An impossible dream, you say? Exactly. When Brian Stokes Mitchell as Don Quixote hits the last, long note of "The Impossible Dream" in the revival of Man of La Mancha that opened last night at the Martin Beck Theatre, the audience can no longer contain itself; spontaneous applause erupts and becomes a cacophony as Mitchell brings the song to its triumphant end. Afterwards, the applause goes on and on. Welcome to musical theater heaven.
If your only experience of Man of La Mancha was the Raul Julia/Sheena Easton revival that appeared on Broadway in 1992, you haven't really seen the show. If you caught the original 1965 production with Richard Kiley (or his return engagement in 1977), you know that La Mancha can be heart stopping, as it is in the present revival; but it's not the same show it once was. This is the first freshly conceived version of the musical to come to Broadway. All of the songs are here but the book has been trimmed. The show now runs slightly more than two hours, without an intermission.
Nothing essential has been omitted from Dale Wasserman's inspiring book. The musical's story, based on the timeless Cervantes novel, has not been changed, only streamlined to move us more quickly from song to song in the justifiably famous Mitch Leigh-Joe Darion score. The action begins with Cervantes thrown into prison preparatory to being brought before the judges of the Spanish Inquisition. In order to save his manuscript of Don Quixote, which his fellow prisoners threaten to burn, he acts out the story he's written with support from the others.
The plot-within-the-plot concerns an aging country gentleman (Mitchell) who deludes himself into thinking he's the knight Don Quixote -- no matter that the age of knighthood ended three hundred years earlier. The gent and his squire, Sancho (Ernie Sabella) set off on a quest. In their travels, they come to an inn that "Quixote" sees in his mind's eye as a castle. Here he discovers the whore Aldonza (Mary Elizabeth Mastrantonio), whom he immediately envisions as his lady Dulcinea. She scoffs at his madness but Quixote refuses to see her any other way, and his sincerity threatens to break through her emotional armor. The greatest villain of the piece -- and there are a few -- is Dr. Carrasco (Stephen Bogardus), who is to marry our deluded hero's niece, Antonia, and eventually become heir to her uncle's estate. A man of science, Carrasco insists that he will put an end to the old man's madness. All that Don Quixote has as a weapon against a rapacious world is his belief that evil should be fought and that good, honest people deserve his protection. Of course, everyone thinks him a fool.
Only one song from Man of La Mancha became a popular hit outside of the show: "The Impossible Dream." But this is one of the most extraordinary scores in the history of musical theater. From the stirring title tune (also known as "I, Don Quixote") to the bitter and biting "Aldonza," the music has the power to excite and the lyrics have an edge that cuts to the heart. There is comic pomp in "Golden Helmet of Mambrino," witty satire in "I'm Only Thinking of Him," beguiling romanticism in "Dulcinea" -- and that's not even the half of it. No wonder the show has been revised so as to highlight the exquisite score in this revival.
The glories of the production are threefold. First, scenic designer Paul Brown has created a stupendous set that is, at once, as claustrophobic as a prison and as expansive as a mountain range. (You'll understand what we mean when you see the show.) More than that, the set manages to viscerally convey many of the story's most important emotions and themes. When it moves or is used to create sound effects, it's as ominous as a death threat; yet, at the end of the show, it allows the stage action to become nothing short of metaphysical.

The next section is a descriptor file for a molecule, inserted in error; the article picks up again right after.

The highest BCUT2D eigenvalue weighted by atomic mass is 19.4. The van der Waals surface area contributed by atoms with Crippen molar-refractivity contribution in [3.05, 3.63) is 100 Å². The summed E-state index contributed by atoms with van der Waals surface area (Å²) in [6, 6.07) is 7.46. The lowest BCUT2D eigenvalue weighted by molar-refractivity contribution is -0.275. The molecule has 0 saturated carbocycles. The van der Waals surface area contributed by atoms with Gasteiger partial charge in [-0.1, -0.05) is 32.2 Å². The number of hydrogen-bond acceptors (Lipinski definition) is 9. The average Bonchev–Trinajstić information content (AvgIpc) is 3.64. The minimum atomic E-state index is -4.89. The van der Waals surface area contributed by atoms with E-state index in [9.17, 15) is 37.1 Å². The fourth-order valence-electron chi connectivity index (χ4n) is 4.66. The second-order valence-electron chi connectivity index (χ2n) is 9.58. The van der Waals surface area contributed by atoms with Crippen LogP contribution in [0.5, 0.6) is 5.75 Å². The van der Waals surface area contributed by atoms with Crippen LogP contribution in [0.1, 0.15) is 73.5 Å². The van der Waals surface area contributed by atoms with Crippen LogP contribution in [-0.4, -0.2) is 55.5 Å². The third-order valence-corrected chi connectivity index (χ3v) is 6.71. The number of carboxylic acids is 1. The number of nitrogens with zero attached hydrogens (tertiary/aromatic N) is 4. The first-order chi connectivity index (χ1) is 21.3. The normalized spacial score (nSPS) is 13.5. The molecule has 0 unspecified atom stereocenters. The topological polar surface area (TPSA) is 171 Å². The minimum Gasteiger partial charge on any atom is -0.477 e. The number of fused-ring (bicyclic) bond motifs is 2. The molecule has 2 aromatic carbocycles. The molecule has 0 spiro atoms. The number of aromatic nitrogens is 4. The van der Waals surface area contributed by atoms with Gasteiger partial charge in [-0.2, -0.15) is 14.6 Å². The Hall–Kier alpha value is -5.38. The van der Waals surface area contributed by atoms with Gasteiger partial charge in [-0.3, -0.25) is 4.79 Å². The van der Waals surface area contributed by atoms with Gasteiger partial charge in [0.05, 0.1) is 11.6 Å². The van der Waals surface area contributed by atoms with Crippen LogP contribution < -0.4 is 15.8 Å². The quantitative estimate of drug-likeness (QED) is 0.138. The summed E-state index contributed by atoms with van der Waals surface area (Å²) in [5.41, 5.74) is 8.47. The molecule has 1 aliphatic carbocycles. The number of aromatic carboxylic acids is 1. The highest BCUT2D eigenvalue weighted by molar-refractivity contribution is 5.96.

Second, Jonathan Kent's fast-paced and creative direction is electrifying. He has reinvented Man of La Mancha without losing the emotional focus of the piece. In fact, he has sharpened that focus by tightening the story and letting the score drive the narrative. Finally, the performance of Brian Stokes Mitchell as Cervantes/Don Quixote brings honor to the stage. He has the acting chops to play the old man with both dignity and humor, while his soaring, manly baritone lends authority and -- dare we say it? -- heroism to the fragile protagonist. Richard Kiley gave a legendary performance as Quixote; Mitchell's characterization is in the same mold. Praise cannot come higher than that.
As Aldonza/Dulcinea, the striking and statuesque Mary Elizabeth Mastrantonio works diligently, but her voice is not reliable enough for this demanding role. She tries to make up for her vocal deficiencies with her acting but sometimes tries too hard, and she seems too modern a presence for a story that takes place several hundred years ago. (Having said that, she's still miles better than Sheena Easton was in this part.) Ernie Sabella's Sancho is engaging and endearing; wisely, he doesn't ham it up. Mark Jacoby is winningly sympathetic in the role of the padre, though his lovely voice lacks the weight that would have added much to his rendition of the insightful song "To Each His Dulcinea." So, too, Don Mayo's acting is more effective than his singing. But the fierce Stephen Bogardus is exceptionally well cast in the dual role of Cervantes' prison adversary (called "the Duke") and Quixote's nemesis, Carrasco. As Antonia, Natascia Diaz displays a beautiful voice, and the muleteers dance Luis Perez's inventive choreography with testosterone to spare.
By all means, bring your young and impressionable sons and daughters to Man of La Mancha. This is the kind of theater that can change the course of someone's life. It can instill unshakeable idealism, create a moral compass, or -- if nothing else -- establish a lifelong love affair with musical theater.